Morning glory vines

How to use these colorful, easy growers

Debra Lee Baldwin

There's something magical about morning glories, which do indeed bloom gloriously in the morning, then swirl closed as the day fades.

For growers Sheryl and Marshall Lozier, that's just what makes these vining annuals and perennials so irresistible. As you see in the photo above, perennial blue dawn flower (Ipomoea indica) scrambles up the side of their cottage. Elsewhere, another five-year-old plant weaves through a white-flowered potato vine (Solanum jasminoides) to cover a stucco arch.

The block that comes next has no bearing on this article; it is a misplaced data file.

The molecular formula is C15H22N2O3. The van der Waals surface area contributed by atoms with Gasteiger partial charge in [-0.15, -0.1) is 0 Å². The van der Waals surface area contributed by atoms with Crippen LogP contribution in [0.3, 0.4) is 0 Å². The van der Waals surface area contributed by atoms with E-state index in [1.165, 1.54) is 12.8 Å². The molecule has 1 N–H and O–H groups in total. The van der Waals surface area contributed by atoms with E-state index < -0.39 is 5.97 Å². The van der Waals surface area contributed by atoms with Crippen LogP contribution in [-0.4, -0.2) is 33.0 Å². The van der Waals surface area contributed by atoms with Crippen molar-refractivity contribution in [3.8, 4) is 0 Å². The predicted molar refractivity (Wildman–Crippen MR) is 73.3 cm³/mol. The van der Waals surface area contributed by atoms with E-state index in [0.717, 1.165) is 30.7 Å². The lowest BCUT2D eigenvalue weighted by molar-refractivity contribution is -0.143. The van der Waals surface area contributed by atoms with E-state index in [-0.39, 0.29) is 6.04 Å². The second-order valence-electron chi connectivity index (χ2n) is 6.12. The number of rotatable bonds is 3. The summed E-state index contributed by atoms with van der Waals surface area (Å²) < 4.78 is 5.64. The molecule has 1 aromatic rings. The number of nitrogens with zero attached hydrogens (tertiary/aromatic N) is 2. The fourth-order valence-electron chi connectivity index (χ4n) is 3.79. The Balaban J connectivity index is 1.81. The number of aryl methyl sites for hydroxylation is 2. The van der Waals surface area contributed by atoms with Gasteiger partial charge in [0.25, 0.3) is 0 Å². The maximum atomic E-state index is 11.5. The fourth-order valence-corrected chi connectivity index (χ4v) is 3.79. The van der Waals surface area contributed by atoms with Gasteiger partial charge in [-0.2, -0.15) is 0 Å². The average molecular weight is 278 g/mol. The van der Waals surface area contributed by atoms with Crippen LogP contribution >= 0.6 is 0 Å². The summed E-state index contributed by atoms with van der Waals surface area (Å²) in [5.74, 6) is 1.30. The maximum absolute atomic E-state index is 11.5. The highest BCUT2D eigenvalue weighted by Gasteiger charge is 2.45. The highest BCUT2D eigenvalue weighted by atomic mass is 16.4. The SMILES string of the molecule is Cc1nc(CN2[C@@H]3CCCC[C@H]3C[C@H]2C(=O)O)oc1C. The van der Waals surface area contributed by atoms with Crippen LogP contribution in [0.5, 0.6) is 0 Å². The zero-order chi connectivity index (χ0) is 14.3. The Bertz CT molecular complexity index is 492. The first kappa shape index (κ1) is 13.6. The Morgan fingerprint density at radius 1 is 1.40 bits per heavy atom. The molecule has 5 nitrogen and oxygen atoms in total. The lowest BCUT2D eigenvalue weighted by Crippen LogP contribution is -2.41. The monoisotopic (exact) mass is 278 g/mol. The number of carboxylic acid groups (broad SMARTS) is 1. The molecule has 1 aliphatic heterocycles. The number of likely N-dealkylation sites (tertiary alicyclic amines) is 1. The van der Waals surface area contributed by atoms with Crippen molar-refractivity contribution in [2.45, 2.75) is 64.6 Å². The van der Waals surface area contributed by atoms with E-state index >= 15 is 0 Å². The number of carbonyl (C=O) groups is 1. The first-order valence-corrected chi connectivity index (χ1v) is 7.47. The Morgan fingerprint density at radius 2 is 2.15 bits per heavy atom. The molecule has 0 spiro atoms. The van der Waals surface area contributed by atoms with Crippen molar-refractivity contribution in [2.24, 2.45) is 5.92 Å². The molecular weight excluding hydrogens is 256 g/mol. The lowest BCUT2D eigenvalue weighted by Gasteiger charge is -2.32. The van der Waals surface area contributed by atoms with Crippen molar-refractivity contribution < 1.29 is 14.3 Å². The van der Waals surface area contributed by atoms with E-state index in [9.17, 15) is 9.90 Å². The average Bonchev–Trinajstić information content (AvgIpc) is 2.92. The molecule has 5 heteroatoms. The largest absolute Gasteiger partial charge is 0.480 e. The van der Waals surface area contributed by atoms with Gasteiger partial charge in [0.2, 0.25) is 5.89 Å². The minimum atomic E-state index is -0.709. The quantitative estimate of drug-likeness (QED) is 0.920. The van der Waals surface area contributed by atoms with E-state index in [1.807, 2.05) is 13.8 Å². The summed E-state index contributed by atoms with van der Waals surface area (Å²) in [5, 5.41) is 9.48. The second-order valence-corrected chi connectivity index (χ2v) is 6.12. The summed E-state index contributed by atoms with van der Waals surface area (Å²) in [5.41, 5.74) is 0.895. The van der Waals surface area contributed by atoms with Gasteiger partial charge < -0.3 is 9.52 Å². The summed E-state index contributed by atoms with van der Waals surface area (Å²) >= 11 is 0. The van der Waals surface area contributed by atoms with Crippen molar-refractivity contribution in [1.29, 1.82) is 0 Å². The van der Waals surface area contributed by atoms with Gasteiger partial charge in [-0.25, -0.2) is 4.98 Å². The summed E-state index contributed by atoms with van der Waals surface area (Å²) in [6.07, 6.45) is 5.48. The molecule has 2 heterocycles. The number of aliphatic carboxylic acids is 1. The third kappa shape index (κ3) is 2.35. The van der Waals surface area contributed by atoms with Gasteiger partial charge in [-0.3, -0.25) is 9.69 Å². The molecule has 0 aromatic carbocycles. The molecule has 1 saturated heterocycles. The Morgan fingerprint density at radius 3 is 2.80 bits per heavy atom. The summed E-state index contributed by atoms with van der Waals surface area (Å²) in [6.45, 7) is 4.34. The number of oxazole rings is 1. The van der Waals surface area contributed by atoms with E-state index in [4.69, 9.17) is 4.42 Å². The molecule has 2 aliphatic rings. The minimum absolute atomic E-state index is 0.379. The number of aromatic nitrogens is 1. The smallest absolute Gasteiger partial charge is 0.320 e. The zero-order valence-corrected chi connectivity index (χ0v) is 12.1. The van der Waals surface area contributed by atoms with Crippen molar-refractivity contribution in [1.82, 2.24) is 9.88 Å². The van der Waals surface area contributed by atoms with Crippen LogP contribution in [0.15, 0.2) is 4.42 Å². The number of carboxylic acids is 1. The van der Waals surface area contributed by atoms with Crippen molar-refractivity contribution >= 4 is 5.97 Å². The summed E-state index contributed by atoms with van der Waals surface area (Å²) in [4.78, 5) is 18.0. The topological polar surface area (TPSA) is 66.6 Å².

"It's not for every garden," Sheryl says of the blue dawn flower. "It'll come in your doors and windows if you let it." To keep the vines in check, the Loziers prune them to 3 feet tall each January.

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